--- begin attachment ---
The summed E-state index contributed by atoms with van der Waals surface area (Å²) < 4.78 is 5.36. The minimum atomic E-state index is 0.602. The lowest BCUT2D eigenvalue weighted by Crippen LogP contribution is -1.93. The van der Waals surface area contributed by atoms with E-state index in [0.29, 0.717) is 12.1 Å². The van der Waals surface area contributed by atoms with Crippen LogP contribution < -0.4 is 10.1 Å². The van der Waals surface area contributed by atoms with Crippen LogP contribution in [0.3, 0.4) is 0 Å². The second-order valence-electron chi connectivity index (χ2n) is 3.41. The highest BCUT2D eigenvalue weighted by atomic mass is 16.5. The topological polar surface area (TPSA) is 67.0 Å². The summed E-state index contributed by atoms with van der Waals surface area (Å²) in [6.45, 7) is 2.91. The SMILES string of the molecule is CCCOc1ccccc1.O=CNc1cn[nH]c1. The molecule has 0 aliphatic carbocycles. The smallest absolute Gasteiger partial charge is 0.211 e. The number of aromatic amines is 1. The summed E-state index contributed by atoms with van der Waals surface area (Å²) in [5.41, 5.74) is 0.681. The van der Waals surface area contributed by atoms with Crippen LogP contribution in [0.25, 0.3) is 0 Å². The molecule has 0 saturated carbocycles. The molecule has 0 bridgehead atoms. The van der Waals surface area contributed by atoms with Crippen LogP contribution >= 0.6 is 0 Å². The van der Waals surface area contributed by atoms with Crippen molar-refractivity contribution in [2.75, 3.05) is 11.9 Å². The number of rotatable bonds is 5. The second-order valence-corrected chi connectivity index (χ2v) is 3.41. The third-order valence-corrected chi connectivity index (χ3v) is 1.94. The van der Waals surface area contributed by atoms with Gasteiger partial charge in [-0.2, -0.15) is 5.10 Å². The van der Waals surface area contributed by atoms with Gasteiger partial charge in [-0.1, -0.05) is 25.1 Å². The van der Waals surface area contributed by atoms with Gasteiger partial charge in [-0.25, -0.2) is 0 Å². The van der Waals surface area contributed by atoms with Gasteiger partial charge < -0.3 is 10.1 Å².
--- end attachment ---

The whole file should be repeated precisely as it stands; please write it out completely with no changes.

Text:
The summed E-state index contributed by atoms with van der Waals surface area (Å²) < 4.78 is 5.36. The minimum atomic E-state index is 0.602. The lowest BCUT2D eigenvalue weighted by Crippen LogP contribution is -1.93. The van der Waals surface area contributed by atoms with E-state index in [0.29, 0.717) is 12.1 Å². The van der Waals surface area contributed by atoms with Crippen LogP contribution < -0.4 is 10.1 Å². The van der Waals surface area contributed by atoms with Crippen LogP contribution in [0.3, 0.4) is 0 Å². The second-order valence-electron chi connectivity index (χ2n) is 3.41. The highest BCUT2D eigenvalue weighted by atomic mass is 16.5. The topological polar surface area (TPSA) is 67.0 Å². The summed E-state index contributed by atoms with van der Waals surface area (Å²) in [6.45, 7) is 2.91. The SMILES string of the molecule is CCCOc1ccccc1.O=CNc1cn[nH]c1. The molecule has 0 aliphatic carbocycles. The smallest absolute Gasteiger partial charge is 0.211 e. The number of aromatic amines is 1. The summed E-state index contributed by atoms with van der Waals surface area (Å²) in [5.41, 5.74) is 0.681. The van der Waals surface area contributed by atoms with Crippen LogP contribution in [0.25, 0.3) is 0 Å². The molecule has 0 saturated carbocycles. The molecule has 0 bridgehead atoms. The van der Waals surface area contributed by atoms with Crippen LogP contribution >= 0.6 is 0 Å². The van der Waals surface area contributed by atoms with Crippen molar-refractivity contribution in [2.75, 3.05) is 11.9 Å². The number of rotatable bonds is 5. The second-order valence-corrected chi connectivity index (χ2v) is 3.41. The third-order valence-corrected chi connectivity index (χ3v) is 1.94. The van der Waals surface area contributed by atoms with Gasteiger partial charge in [-0.2, -0.15) is 5.10 Å². The van der Waals surface area contributed by atoms with Gasteiger partial charge in [-0.1, -0.05) is 25.1 Å². The van der Waals surface area contributed by atoms with Gasteiger partial charge in [-0.25, -0.2) is 0 Å². The van der Waals surface area contributed by atoms with Gasteiger partial charge < -0.3 is 10.1 Å².